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Apprentice season is upon us once again. Lord Sugar has donned his moodiest face and his pointy finger, in order to play the panto villain on our screens every Wednesday. Meanwhile, a bunch of hopeful candidates pack twelve weeks’ worth of very fancy business attire and inappropriate lounging wear into the teeny-tiniest of suitcases. Once a week a discombobulated voice phones through to The Apprentice ‘luxury’ accommodation to wake the candidates and tell them that it’s 4am and the cars will be with them in twenty minutes. ‘Twenty minutes’ later it’s broad daylight and the eager contenders have had a full hair and make-over, the likes of which is only seen backstage at Paris Fashion Week.

I mock, but in order to be truly authentic, I must admit that I LOVE The Apprentice.

One thing I find a bit confusing though, why is it that Apprentice candidates seem to be the only people in the word who’ve never watched The Apprentice before?

For example, I have often found myself shouting: “DON’T IGNORE THE MARKET RESEARCH!” at the telly, feeling slightly enraged. How is it that these aspirants (who claim to be the world’s most passionate fans of the bearded one) haven’t yet grasped that during the challenge that includes the market research piece, the actual market research activity is one of the most fundamentally crucial elements of the ‘business’ that they are doing? Lord Sugar has gone on about it enough over the last decade; you certainly don’t need to be Karren Brady to know that this is definitely not information to be discounted.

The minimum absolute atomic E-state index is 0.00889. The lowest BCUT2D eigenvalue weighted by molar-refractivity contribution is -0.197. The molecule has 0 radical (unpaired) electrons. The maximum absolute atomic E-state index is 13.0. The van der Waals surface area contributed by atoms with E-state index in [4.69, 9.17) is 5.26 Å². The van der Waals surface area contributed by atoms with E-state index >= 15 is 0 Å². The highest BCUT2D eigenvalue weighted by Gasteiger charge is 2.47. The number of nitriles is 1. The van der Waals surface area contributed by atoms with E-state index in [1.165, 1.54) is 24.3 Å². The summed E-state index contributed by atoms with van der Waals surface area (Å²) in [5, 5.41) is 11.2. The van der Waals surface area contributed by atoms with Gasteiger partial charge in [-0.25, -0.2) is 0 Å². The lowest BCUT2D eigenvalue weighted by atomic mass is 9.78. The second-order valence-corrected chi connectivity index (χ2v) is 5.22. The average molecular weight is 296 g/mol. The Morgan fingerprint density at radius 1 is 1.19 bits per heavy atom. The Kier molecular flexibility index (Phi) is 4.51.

Perhaps this willful and deliberate ignoring happens, in every single series, because they get caught up in the moment.

To be fair, developing new products is exciting, and the last thing you want to have to do is start all over again when you find out your market thinks your idea is crap.

This is why it’s essential to find out what your dream client thinks about your whizz-bang new idea BEFORE you invest a whole heap of time and money developing the concept, creating the branding, setting up web pages etc. Otherwise, it’ll be a blue Monday when you finally notice that your audience doesn’t want the thing you’ve developed, and you realise you’ve wasted all that time and money.

Proper, formal market research is very expensive. There are some incredible agencies out there who will research the market, look at what’s already available, create a market position, run focus-group testing, etc, etc. And, this works really well for, say, Mars, Incorporated. But, it costs a titanic-sized amount of cash.

However, there is a simpler way that the small business owner can conduct market research too (for free, or the price of a bottle of wine, if you are of a generous nature), and that’s what I want to share with you today.

In fact, for our clients, we’ve got this down to seven stages, and here they are: